A look at the life of the astronaut, Neil Armstrong (Ryan Gosling), and the legendary space mission that led him to become the first man to walk on the Moon on July 20, 1969.
Review by Louise Keller:
When Neil Armstrong (Ryan Gosling) is asked what space exploration means to him, he replies it has changed his perspective, explaining how it allows us to see things differently. In the same way, Damien Chazelle's immersive film about the first moon landing on July 20, 1969 alters our perceptions of the events by allowing us to change our perspective. The film is evocative, spectacular and affecting. It's like being there: locked in a confined space, when the intensity of the vibrations reaches unimaginable levels and the vast unknown is mirrored beyond the earth's rim. I sat on the edge of my seat throughout this superb film, thoroughly engaged, inspired and moved.
Based on J. R. Hansen's book, Chazelle's film combines all the drama of his debut Whiplash (2014) and the ethereal beauty of La La Land (2016). Chazelle has made this monumental historic event into a marvellous film, replete with emotions and whose light and shade aptly depict the turbulence of the rollercoaster ride. While much of the action takes place beyond this world, the film's emotional ballast is firmly grounded by emotions and relationship that are of this world.
Gosling excels as the heroic Armstrong, a man driven and who performs under pressure. His contained and internalised performance is a tour de force. He has range. His performance is from the inside out. Watch for the scene when Armstrong's wife Janet (Claire Foy, exceptional) lays down a gut-wrenching ultimatum for her husband to talk to their two young boys before he leaves for the historic Apollo 13 moon flight. It is unforgettable. There was a lump in my throat as one of the boys asks his father: 'Do you think you're coming back?' We have already seen and felt the impact of the devastating loss of their young daughter from cancer. She was clearly Daddy's Girl. There have also been a string of funerals of colleagues following mission mishaps.
We become involved in NASA politics, the space race with the Russians and the intricate relationships between the astronauts ('the sailors of the sky'). The handpicked cast includes Jason Clarke (Chappaquiddick), Patrick Fugit (Almost Famous), Corey Stoll (The Seagull) and Kyle Chandler (Manchester by the Sea). They are all excellent. We get a sense of the environment. The times. The reality.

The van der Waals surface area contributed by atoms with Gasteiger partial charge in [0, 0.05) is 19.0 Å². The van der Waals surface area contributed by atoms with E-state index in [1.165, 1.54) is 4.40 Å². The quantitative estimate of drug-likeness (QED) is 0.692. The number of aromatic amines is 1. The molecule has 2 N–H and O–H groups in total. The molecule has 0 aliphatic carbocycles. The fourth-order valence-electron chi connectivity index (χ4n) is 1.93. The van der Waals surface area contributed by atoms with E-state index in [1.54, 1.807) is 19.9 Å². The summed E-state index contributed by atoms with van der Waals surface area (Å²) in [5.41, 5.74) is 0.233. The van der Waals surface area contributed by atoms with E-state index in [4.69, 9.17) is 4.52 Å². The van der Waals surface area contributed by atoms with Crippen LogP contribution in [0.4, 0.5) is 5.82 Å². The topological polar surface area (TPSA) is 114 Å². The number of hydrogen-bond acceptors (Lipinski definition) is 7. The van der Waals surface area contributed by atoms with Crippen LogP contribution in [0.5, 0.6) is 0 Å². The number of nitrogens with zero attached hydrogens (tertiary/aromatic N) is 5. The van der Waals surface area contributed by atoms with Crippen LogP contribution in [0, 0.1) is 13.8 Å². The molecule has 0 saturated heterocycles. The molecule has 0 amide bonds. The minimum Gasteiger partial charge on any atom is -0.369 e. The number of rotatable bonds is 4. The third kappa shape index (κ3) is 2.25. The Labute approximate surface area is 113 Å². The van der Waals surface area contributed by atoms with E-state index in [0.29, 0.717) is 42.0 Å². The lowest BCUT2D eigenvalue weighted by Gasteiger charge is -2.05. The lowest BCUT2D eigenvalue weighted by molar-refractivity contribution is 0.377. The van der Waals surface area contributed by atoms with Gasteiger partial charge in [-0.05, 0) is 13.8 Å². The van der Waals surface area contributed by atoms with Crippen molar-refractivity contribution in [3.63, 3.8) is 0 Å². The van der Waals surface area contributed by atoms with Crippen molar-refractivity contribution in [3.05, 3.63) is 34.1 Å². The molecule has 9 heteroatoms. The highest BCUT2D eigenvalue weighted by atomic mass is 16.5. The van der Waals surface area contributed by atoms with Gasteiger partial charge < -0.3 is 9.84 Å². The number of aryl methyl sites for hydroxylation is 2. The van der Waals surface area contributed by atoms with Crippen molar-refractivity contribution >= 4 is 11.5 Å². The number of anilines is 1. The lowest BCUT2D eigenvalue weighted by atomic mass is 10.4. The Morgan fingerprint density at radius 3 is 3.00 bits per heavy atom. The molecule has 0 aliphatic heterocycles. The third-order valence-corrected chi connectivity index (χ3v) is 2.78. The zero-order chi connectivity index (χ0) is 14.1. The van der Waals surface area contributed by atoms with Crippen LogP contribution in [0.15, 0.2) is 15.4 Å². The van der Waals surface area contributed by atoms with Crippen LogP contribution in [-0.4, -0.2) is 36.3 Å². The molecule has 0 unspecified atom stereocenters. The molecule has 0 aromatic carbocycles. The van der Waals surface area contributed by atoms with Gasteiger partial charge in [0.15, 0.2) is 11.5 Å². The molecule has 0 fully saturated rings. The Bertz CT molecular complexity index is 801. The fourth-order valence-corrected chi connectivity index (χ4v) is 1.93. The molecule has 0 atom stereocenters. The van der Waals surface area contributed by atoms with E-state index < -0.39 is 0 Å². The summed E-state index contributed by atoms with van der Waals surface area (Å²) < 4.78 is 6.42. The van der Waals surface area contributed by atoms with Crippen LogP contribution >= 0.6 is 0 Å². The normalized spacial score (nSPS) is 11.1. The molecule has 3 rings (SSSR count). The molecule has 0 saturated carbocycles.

The elusive moon is never far from view - seen from Earth or during the much anticipated, monumental moon landing, when the first steps are taken on the fine grained, sandy monotonic surface ('One small step for man...'). These scenes do not disappoint.
We are there when things go wrong and when things go right. We walk in Armstrong's shoes and see through his eyes, often cinematically highlighted in effective close ups. Justin Hurwitz's music score is wonderfully lyrical and dramatic, showcased through its melodic theme and magnified by a big orchestration, when appropriate. Watch for the scene in which we hear the tune, 'I See the Moon'. It's a hero's story. A human story. A film worth seeing. It blew me away.
Review by Andrew L. Urban:
It takes 2 hours to get to the moon in Damien Chazelle's film, and the place is deserted and dreary. Grey deserted... but then it is the journey that matters, both from a scientific perspective and from the personal perspective of the late Neil Armstrong, portrayed as a stoic sort of guy, quite accurately I gather, by the elastic actor Ryan Gosling. Gosling can do naive but interesting as in Lars and the Real Girl (2007) as well as tough cookie as in Drive (2011) - and everything in between.
Without Gosling's performance (and Claire Foy's warm and touching one as his wife Janet) and without a screenplay that balanced the intimate & moving with the extra terrestrial bits, the film would just be a clever re-enactment, a theme park ride, using today's high powered digital technology to make it a bloody good re-enactment. While I pick out Gosling and Foy, the film is actually a terrific ensemble piece, carefully and sensitively cast.
The story begins in the early 60s, skips through the early stages of the space race and sketches in the political stakes that drive the US to fly to the moon. For anyone unaware of these plot points, the film is a primer and should inspire more research. For those familiar with the history of both the politics and the space program, it is a neat reminder, and highly relevant in an age which takes it for granted that man can make a film the credible replicates the moon landing...
The one contentious aspect of the film in the US - prior to its release in Australia - has been the absence of footage recreating Armstrong planting the American flag on the surface of the moon. Before I saw the film I felt this was a silly, politically immature gesture, erasing from history a moment that is central to this story. On seeing the film, I have re-calibrated my view and accept Chazelle's explanation that it was omitted only to focus on its being man's achievement, personified by Armstrong. OK, I buy it now.
Superbly made, the film delivers a visceral sound and image experience, elaborated by a powerful score. See it on a big screen with good sound. It deserves it.
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FIRST MAN (G)
CAST: Ryan Gosling, Claire Foy, Jason Clarke, Ciaran Hinds, Patrick Fugit, Kyle Chandler, Lukas Haas, Corey Stoll, Brian d'Arcy James
PRODUCER: Marty Bowen, Damien Chazelle, Wyck Godfrey, Isaac Klausner
DIRECTOR: Damien Chazelle
SCRIPT: Josh Singer (based on book by James R. Hansen)
CINEMATOGRAPHER: Linus Sandgbren
EDITOR: Tom Cross
MUSIC: Justin Hurwitz
PRODUCTION DESIGN: Nathan Crowley
RUNNING TIME: 141 minutes
AUSTRALIAN DISTRIBUTOR: Universal
AUSTRALIAN RELEASE: October 11, 2018